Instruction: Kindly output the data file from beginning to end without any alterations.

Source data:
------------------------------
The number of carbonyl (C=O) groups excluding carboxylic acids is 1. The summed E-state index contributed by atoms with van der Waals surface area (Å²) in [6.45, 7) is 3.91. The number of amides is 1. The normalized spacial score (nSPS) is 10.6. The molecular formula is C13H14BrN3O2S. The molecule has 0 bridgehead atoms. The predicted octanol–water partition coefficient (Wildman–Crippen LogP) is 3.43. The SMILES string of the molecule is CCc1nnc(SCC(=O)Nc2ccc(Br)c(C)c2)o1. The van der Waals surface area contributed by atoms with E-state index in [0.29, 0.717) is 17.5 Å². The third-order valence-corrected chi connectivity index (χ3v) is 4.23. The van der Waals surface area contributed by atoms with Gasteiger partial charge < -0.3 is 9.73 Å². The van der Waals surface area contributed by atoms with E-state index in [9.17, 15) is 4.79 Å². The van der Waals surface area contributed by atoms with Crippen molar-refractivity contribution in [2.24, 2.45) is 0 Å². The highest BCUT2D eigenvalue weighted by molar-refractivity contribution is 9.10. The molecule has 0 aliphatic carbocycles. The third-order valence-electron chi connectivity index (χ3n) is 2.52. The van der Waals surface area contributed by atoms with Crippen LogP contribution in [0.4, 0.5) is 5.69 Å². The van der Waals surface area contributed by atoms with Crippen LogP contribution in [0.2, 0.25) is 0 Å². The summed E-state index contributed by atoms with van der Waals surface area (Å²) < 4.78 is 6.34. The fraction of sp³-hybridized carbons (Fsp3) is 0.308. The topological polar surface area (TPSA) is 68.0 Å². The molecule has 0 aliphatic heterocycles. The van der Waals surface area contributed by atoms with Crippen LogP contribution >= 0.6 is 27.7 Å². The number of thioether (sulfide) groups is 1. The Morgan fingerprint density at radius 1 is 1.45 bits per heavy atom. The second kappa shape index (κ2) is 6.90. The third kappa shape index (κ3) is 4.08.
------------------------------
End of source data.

The number of carbonyl (C=O) groups excluding carboxylic acids is 1. The summed E-state index contributed by atoms with van der Waals surface area (Å²) in [6.45, 7) is 3.91. The number of amides is 1. The normalized spacial score (nSPS) is 10.6. The molecular formula is C13H14BrN3O2S. The molecule has 0 bridgehead atoms. The predicted octanol–water partition coefficient (Wildman–Crippen LogP) is 3.43. The SMILES string of the molecule is CCc1nnc(SCC(=O)Nc2ccc(Br)c(C)c2)o1. The van der Waals surface area contributed by atoms with E-state index in [0.29, 0.717) is 17.5 Å². The third-order valence-corrected chi connectivity index (χ3v) is 4.23. The van der Waals surface area contributed by atoms with Gasteiger partial charge < -0.3 is 9.73 Å². The van der Waals surface area contributed by atoms with E-state index in [9.17, 15) is 4.79 Å². The van der Waals surface area contributed by atoms with Crippen molar-refractivity contribution in [2.24, 2.45) is 0 Å². The highest BCUT2D eigenvalue weighted by molar-refractivity contribution is 9.10. The molecule has 0 aliphatic carbocycles. The third-order valence-electron chi connectivity index (χ3n) is 2.52. The van der Waals surface area contributed by atoms with Crippen LogP contribution in [0.4, 0.5) is 5.69 Å². The van der Waals surface area contributed by atoms with Crippen LogP contribution in [0.2, 0.25) is 0 Å². The summed E-state index contributed by atoms with van der Waals surface area (Å²) < 4.78 is 6.34. The fraction of sp³-hybridized carbons (Fsp3) is 0.308. The topological polar surface area (TPSA) is 68.0 Å². The molecule has 0 aliphatic heterocycles. The van der Waals surface area contributed by atoms with Crippen LogP contribution >= 0.6 is 27.7 Å². The number of thioether (sulfide) groups is 1. The Morgan fingerprint density at radius 1 is 1.45 bits per heavy atom. The second kappa shape index (κ2) is 6.90. The third kappa shape index (κ3) is 4.08.